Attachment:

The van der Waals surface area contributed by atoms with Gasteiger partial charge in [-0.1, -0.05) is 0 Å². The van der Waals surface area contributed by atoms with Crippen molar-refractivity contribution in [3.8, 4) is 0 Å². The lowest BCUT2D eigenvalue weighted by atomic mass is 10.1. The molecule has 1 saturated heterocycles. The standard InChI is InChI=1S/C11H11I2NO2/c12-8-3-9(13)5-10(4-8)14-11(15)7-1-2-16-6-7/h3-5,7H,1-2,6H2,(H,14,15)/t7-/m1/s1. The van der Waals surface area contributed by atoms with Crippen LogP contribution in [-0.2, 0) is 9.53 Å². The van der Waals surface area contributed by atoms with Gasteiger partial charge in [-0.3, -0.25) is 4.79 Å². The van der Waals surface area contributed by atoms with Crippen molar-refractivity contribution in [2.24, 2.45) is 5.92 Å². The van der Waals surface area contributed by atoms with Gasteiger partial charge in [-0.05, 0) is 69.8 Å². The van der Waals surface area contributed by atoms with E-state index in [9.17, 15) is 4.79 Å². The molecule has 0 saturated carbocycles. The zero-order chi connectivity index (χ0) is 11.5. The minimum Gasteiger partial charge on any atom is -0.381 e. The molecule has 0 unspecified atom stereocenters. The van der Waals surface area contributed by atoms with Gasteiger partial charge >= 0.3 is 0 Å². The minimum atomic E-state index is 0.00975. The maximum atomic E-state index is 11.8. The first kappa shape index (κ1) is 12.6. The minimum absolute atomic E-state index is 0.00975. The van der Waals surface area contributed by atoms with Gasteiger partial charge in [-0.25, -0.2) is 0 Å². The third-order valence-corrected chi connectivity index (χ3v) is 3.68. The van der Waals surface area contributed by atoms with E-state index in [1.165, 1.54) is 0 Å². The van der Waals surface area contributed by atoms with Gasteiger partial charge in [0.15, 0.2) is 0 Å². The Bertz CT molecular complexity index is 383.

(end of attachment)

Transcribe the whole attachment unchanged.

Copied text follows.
The van der Waals surface area contributed by atoms with Gasteiger partial charge in [-0.1, -0.05) is 0 Å². The van der Waals surface area contributed by atoms with Crippen molar-refractivity contribution in [3.8, 4) is 0 Å². The lowest BCUT2D eigenvalue weighted by atomic mass is 10.1. The molecule has 1 saturated heterocycles. The standard InChI is InChI=1S/C11H11I2NO2/c12-8-3-9(13)5-10(4-8)14-11(15)7-1-2-16-6-7/h3-5,7H,1-2,6H2,(H,14,15)/t7-/m1/s1. The van der Waals surface area contributed by atoms with Crippen LogP contribution in [-0.2, 0) is 9.53 Å². The van der Waals surface area contributed by atoms with Gasteiger partial charge in [-0.3, -0.25) is 4.79 Å². The van der Waals surface area contributed by atoms with Crippen molar-refractivity contribution in [2.24, 2.45) is 5.92 Å². The van der Waals surface area contributed by atoms with Gasteiger partial charge in [-0.05, 0) is 69.8 Å². The van der Waals surface area contributed by atoms with E-state index in [9.17, 15) is 4.79 Å². The molecule has 0 saturated carbocycles. The zero-order chi connectivity index (χ0) is 11.5. The minimum Gasteiger partial charge on any atom is -0.381 e. The molecule has 0 unspecified atom stereocenters. The van der Waals surface area contributed by atoms with Gasteiger partial charge >= 0.3 is 0 Å². The minimum atomic E-state index is 0.00975. The maximum atomic E-state index is 11.8. The first kappa shape index (κ1) is 12.6. The minimum absolute atomic E-state index is 0.00975. The van der Waals surface area contributed by atoms with Gasteiger partial charge in [-0.25, -0.2) is 0 Å². The third-order valence-corrected chi connectivity index (χ3v) is 3.68. The van der Waals surface area contributed by atoms with E-state index in [1.165, 1.54) is 0 Å². The van der Waals surface area contributed by atoms with Gasteiger partial charge in [0.15, 0.2) is 0 Å². The Bertz CT molecular complexity index is 383.